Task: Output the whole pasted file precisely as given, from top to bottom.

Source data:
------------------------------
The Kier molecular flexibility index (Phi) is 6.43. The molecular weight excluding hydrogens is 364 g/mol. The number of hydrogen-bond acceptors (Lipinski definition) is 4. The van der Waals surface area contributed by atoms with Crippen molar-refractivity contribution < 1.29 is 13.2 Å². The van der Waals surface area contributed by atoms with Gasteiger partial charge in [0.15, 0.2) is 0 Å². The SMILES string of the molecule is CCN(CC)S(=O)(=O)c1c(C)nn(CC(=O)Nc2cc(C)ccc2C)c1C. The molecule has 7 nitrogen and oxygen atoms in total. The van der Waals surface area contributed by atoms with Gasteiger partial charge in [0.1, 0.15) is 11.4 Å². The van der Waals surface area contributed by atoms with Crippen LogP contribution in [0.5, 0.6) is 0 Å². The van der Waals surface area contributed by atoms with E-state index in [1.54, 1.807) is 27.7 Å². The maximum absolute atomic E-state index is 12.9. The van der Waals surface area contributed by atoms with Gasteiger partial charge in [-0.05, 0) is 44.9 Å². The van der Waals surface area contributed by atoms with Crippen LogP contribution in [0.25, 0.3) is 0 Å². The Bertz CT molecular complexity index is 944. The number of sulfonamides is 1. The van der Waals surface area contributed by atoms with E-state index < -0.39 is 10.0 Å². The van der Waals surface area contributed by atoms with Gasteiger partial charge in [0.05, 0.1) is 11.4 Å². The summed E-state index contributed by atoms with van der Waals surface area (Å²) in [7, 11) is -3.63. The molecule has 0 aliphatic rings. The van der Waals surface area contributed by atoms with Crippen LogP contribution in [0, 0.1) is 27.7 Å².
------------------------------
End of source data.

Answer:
The Kier molecular flexibility index (Phi) is 6.43. The molecular weight excluding hydrogens is 364 g/mol. The number of hydrogen-bond acceptors (Lipinski definition) is 4. The van der Waals surface area contributed by atoms with Crippen molar-refractivity contribution < 1.29 is 13.2 Å². The van der Waals surface area contributed by atoms with Gasteiger partial charge in [0.15, 0.2) is 0 Å². The SMILES string of the molecule is CCN(CC)S(=O)(=O)c1c(C)nn(CC(=O)Nc2cc(C)ccc2C)c1C. The molecule has 7 nitrogen and oxygen atoms in total. The van der Waals surface area contributed by atoms with Gasteiger partial charge in [0.1, 0.15) is 11.4 Å². The van der Waals surface area contributed by atoms with Crippen LogP contribution in [0.5, 0.6) is 0 Å². The van der Waals surface area contributed by atoms with E-state index in [1.54, 1.807) is 27.7 Å². The maximum absolute atomic E-state index is 12.9. The van der Waals surface area contributed by atoms with Gasteiger partial charge in [-0.05, 0) is 44.9 Å². The van der Waals surface area contributed by atoms with Crippen LogP contribution in [0.25, 0.3) is 0 Å². The Bertz CT molecular complexity index is 944. The number of sulfonamides is 1. The van der Waals surface area contributed by atoms with E-state index < -0.39 is 10.0 Å². The van der Waals surface area contributed by atoms with Gasteiger partial charge in [0.05, 0.1) is 11.4 Å². The summed E-state index contributed by atoms with van der Waals surface area (Å²) in [7, 11) is -3.63. The molecule has 0 aliphatic rings. The van der Waals surface area contributed by atoms with Crippen LogP contribution in [0, 0.1) is 27.7 Å².